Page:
RALEIGH — U.S. Sen. Richard Burr said Wednesday that he is running his last election campaign, and when he leaves elected office depends on whether he wins or loses this year.
Burr, chairman of the Senate Intelligence Committee, announced his plans during the sole day he planned to attend the Republican National Convention in Cleveland, a campaign spokesman confirmed. North Carolina’s senior senator plans to quit campaigning with this year’s re-election bid, meaning he’ll retire from politics next year if he loses in November or in 2022 if he wins another six-year term.
“It’s an honor to serve the people of North Carolina and I’m dedicated to fighting for families and veterans in our great state every day. My No. 1 one priority is my role as Senate Intelligence chairman and working to keep Americans safe,” Burr, 60, said in a statement provided by his campaign.
Burr said heading into November’s election he looks forward to a “spirited campaign” against Democrat Deborah Ross, a former state representative and former executive director of the American Civil Liberties Union of North Carolina. Ross campaign spokesman Cole Leiter said voters will send Burr into retirement sooner rather than later.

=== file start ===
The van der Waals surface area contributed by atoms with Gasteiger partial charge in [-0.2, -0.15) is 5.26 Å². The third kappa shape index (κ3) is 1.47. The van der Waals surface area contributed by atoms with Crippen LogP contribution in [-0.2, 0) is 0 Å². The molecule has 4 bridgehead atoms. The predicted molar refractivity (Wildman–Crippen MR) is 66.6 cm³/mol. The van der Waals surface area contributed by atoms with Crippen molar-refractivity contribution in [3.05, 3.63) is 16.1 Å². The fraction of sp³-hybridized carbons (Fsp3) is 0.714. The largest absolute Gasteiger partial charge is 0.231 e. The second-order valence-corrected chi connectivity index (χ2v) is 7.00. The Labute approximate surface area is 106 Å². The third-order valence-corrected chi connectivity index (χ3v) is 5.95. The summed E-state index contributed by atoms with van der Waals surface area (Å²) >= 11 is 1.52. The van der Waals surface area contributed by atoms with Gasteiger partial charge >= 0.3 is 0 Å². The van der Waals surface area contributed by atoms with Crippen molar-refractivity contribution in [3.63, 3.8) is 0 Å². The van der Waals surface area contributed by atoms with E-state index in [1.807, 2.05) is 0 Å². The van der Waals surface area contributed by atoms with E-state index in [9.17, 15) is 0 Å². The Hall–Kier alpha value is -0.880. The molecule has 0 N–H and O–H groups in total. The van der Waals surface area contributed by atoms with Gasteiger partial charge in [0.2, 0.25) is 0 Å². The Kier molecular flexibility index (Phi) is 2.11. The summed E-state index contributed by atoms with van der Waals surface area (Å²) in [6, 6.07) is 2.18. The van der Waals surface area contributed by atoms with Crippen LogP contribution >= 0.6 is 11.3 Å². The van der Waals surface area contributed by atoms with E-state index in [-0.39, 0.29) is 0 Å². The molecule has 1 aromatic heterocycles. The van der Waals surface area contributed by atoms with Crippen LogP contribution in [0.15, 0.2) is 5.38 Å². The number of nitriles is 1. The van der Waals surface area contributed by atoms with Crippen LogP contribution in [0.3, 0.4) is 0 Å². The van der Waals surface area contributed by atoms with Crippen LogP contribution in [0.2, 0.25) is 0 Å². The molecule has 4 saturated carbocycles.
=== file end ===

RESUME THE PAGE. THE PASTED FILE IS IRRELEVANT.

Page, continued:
Burr has served in Congress since 1995, starting with 10 years in the U.S. House before winning his Senate seat in 2004.
RNC delegate and former state Supreme Court justice Robert Orr said he wasn’t surprised by Burr’s statement after hearing the senator had been thinking about when he’d step down.
“I think there was a question this go-around about whether he’d run” this year, Orr said during a phone interview from Cleveland.
But Burr’s comments surprised another GOP stalwart.
“I frankly am surprised, maybe a little disappointed, about the announcement, but I certainly appreciate his service and if he wants to retire in six years he’s earned that right,” said state Rep. David Lewis. The member of the national Republican committee was home in Dunn rather than attending the convention on Wednesday.